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Top Decision Makers Survey Summary Report

Fieldwork: 19th February - 20th May 1996
Publication : September 1996

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Contents

  1. Introduction
  2. The perceived role of Europe in the world
  3. Threats to European interests
  4. Attitudes to membership and benefits drawn from the European Union
  5. Priorities for the European Union in the next ten years
  6. The most serious problems and issues currently facing the European Union
  7. Subsidiarity and the decision taking process
  8. Support for institutional and "constitutional" issues
  9. The single currency
  10. Technical Specifications

1. Introduction

The Eurobarometer has been engaged in the field of public opinion measurement for over twenty years, surveying both the general public and special target groups as needed by the different services of the Commission.

While many surveys interview special interest groups across the Union this is the first time that a survey involving such a wide range of persons holding high positions has been attempted.

The universe was divided into five groups;

In order to conduct the survey a data base was constructed identifying the top positions for each of the groups. The survey attempted to interview at the highest possible level persons holding these positions in each of the five groups in each member state. The number of interviews per member state was based on its representation in the European Parliament. In all 3,778 persons were interviewed and the EU averages are weighted according to total population figures for each member state. Details of the "sample" are appended to this report.

The survey method adopted was of interview by telephone, on the assumption that our respondents were very busy people and that 15 minutes was the maximum time that we could reasonably expect to prevail on their time. In the event a number of interviews took longer as participants were both willing and desirous of giving more detailed responses, for which we are grateful.

The "sample" profile was significantly different from that of a general public survey; 89% of those interviewed were men, 11% women, the highest number of women interviewed was found in Sweden with 22%. In the five sub-groups we found women best represented in the category 'elected politicians' at 17%. In both the cultural and media groups women account for just over 10% but in the industrial/ business sector we found women only holding 3% of the top positions.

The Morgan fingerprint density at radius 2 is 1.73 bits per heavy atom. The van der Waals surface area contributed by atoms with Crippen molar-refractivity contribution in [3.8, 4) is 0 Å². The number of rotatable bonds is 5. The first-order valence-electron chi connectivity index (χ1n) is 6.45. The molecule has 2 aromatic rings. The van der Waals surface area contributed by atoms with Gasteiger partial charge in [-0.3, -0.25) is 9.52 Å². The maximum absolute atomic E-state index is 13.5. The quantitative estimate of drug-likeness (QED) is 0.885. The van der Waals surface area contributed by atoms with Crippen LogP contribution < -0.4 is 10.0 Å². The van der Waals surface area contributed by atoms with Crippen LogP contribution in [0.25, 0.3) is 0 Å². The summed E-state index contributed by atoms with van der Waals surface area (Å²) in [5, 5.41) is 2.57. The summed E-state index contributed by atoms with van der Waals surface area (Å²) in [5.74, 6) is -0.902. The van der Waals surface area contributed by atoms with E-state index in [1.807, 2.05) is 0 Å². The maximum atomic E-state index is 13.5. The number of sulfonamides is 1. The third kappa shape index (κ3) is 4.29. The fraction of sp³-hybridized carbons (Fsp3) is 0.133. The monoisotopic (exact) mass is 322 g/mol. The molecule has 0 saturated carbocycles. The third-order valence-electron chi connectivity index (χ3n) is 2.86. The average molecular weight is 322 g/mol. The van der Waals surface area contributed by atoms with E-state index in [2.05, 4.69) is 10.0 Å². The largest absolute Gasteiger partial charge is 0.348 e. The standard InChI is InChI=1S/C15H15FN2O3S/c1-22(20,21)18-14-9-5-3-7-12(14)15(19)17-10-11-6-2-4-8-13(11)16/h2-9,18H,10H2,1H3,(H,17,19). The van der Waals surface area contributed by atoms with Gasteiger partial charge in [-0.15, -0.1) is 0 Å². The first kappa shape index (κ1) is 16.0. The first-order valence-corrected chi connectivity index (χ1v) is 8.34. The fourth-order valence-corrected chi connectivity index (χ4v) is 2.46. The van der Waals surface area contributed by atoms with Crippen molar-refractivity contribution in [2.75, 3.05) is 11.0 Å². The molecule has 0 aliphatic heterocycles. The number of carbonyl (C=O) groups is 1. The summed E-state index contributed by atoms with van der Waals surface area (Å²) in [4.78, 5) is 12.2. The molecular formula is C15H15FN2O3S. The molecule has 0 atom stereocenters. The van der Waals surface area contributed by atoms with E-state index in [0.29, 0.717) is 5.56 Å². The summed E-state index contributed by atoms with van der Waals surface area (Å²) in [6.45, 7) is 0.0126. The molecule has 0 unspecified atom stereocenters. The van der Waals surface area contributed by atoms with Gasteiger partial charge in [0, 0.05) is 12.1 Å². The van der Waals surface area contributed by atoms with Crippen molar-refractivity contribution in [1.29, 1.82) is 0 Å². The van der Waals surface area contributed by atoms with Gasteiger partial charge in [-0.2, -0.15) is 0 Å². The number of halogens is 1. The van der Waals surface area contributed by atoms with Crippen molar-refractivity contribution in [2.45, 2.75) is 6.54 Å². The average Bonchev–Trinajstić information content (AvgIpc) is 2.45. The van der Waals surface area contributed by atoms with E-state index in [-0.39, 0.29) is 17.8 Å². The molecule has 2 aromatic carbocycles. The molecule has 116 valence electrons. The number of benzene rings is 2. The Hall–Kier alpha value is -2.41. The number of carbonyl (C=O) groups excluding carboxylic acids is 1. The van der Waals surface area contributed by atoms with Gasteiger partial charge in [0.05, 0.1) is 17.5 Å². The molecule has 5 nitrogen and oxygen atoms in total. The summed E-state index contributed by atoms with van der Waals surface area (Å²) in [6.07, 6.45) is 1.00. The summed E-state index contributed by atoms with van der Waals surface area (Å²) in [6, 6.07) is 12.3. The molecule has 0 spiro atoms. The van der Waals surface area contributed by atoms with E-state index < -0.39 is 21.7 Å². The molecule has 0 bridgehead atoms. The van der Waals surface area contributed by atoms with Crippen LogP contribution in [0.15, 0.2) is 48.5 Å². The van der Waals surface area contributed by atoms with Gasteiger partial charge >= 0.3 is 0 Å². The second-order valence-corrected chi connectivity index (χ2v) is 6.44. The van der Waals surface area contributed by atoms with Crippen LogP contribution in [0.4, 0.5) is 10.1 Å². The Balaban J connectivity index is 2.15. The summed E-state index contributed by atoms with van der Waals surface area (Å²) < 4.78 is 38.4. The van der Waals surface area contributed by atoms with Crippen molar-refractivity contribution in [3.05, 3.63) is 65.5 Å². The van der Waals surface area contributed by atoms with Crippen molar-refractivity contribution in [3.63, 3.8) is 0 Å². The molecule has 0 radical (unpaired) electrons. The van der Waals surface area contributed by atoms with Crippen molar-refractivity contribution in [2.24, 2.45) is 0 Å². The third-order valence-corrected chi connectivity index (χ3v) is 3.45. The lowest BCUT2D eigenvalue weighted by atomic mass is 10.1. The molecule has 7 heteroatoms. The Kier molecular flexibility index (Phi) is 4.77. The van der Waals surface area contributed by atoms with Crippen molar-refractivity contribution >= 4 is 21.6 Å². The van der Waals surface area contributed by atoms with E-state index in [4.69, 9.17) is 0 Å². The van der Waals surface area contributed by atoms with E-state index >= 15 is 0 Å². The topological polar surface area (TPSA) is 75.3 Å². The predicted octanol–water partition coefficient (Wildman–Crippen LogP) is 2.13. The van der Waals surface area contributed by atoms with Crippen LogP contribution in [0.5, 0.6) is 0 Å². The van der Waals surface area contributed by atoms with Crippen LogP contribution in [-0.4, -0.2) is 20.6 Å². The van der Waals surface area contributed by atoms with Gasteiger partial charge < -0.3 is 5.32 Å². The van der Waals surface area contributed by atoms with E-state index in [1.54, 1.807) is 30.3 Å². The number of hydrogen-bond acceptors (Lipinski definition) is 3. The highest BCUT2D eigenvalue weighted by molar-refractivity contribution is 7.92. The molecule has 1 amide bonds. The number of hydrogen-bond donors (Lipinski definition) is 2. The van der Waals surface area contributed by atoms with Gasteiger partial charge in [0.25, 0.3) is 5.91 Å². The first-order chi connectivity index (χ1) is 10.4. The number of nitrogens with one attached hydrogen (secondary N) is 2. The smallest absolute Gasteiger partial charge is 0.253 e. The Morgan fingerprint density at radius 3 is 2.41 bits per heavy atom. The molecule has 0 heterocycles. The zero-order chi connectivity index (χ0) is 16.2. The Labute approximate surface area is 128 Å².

The mean age of the respondents was 52.5 years, older means were recorded in France, Italy and Germany, 54.5, 53.8 and 53.5 respectively, the youngest in Luxembourg 48.6. Analysis by group showed that group 5 the "cultural" group tended to be older, 55.6 years on average, while the media group were the youngest at 47.1.

The average age at which respondents had completed their education was 23.9, but we noted higher scores in Ireland (26.7), Finland (25.3) and Greece (25.1), the lowest was 21.9 as recorded in the United Kingdom.

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2. The perceived role of Europe in the world

Six in ten (63%) respondents considered that the European Union and its institutions did not play a sufficiently important role on the world stage compared with the other great power blocks such as the United States, Russia or China. This feeling was particularly high in Luxembourg (82%), Belgium (80%), Italy (79%), the Netherlands (72%) and France (70%).

Twenty-nine percent of our respondents felt the Union was playing the role it should; higher scores were recorded in Finland (69%), Ireland and Sweden (44%), the United Kingdom (43%) and Denmark (42%). Only 4% of respondents thought that the Union and its institutions played too big a role, with very small national or group variations.

Figure 1

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3. Threats to European interests

The development of religious fundamentalism and the development of certain countries into nuclear powers are found at the head of the list of those threats considered affecting the vital interests of Europe in the next ten years.

List of threatsMean Scores
1. A possible progression of religious fundamentalism.6.2(1)
2. The possible development into nuclear powers of countries
other than China, France, Great Britain, Russia and the USA.
6.2
3. The outbreak of violent nationalist movements outside
the borders of the European Union.
5.9
4. Heavy immigration from non-European Union countries.5.9
5. Increase in ethnic and/or territorial conflicts inside European countries.5.8
6. A possible nuclear accident like that at Chernobyl inside European countries.5.8
7. The development of China into a world power5.4
8. The outbreak of extreme nationalists movements within the European Union.5.4
9. The economic power of Japan.5.1
10. The economic power of the USA.5.1
11. The remaining military might of Russia.4.8